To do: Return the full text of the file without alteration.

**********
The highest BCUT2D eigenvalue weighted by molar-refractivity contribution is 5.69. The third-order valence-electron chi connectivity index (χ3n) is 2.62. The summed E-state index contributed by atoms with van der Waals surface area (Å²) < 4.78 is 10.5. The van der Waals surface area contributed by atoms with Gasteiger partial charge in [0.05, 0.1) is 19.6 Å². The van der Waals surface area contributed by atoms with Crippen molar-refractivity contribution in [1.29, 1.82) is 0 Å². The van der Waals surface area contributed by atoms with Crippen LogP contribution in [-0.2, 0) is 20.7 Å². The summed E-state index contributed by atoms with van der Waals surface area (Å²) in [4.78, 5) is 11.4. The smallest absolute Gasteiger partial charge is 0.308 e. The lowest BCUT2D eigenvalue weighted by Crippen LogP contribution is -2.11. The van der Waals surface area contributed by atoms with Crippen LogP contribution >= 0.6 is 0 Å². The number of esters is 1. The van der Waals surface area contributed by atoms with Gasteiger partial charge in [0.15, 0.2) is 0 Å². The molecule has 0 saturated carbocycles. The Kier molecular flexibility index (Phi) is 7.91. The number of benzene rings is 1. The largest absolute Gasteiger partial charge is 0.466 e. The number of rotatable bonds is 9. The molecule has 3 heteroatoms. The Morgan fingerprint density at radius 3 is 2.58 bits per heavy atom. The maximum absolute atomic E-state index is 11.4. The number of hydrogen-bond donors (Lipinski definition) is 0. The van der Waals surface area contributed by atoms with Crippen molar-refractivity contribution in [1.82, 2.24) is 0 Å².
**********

The highest BCUT2D eigenvalue weighted by molar-refractivity contribution is 5.69. The third-order valence-electron chi connectivity index (χ3n) is 2.62. The summed E-state index contributed by atoms with van der Waals surface area (Å²) < 4.78 is 10.5. The van der Waals surface area contributed by atoms with Gasteiger partial charge in [0.05, 0.1) is 19.6 Å². The van der Waals surface area contributed by atoms with Crippen molar-refractivity contribution in [1.29, 1.82) is 0 Å². The van der Waals surface area contributed by atoms with Crippen LogP contribution in [-0.2, 0) is 20.7 Å². The summed E-state index contributed by atoms with van der Waals surface area (Å²) in [4.78, 5) is 11.4. The smallest absolute Gasteiger partial charge is 0.308 e. The lowest BCUT2D eigenvalue weighted by Crippen LogP contribution is -2.11. The van der Waals surface area contributed by atoms with Crippen LogP contribution >= 0.6 is 0 Å². The number of esters is 1. The van der Waals surface area contributed by atoms with Gasteiger partial charge in [0.15, 0.2) is 0 Å². The molecule has 0 saturated carbocycles. The Kier molecular flexibility index (Phi) is 7.91. The number of benzene rings is 1. The largest absolute Gasteiger partial charge is 0.466 e. The number of rotatable bonds is 9. The molecule has 3 heteroatoms. The Morgan fingerprint density at radius 3 is 2.58 bits per heavy atom. The maximum absolute atomic E-state index is 11.4. The number of hydrogen-bond donors (Lipinski definition) is 0. The van der Waals surface area contributed by atoms with Crippen molar-refractivity contribution in [1.82, 2.24) is 0 Å².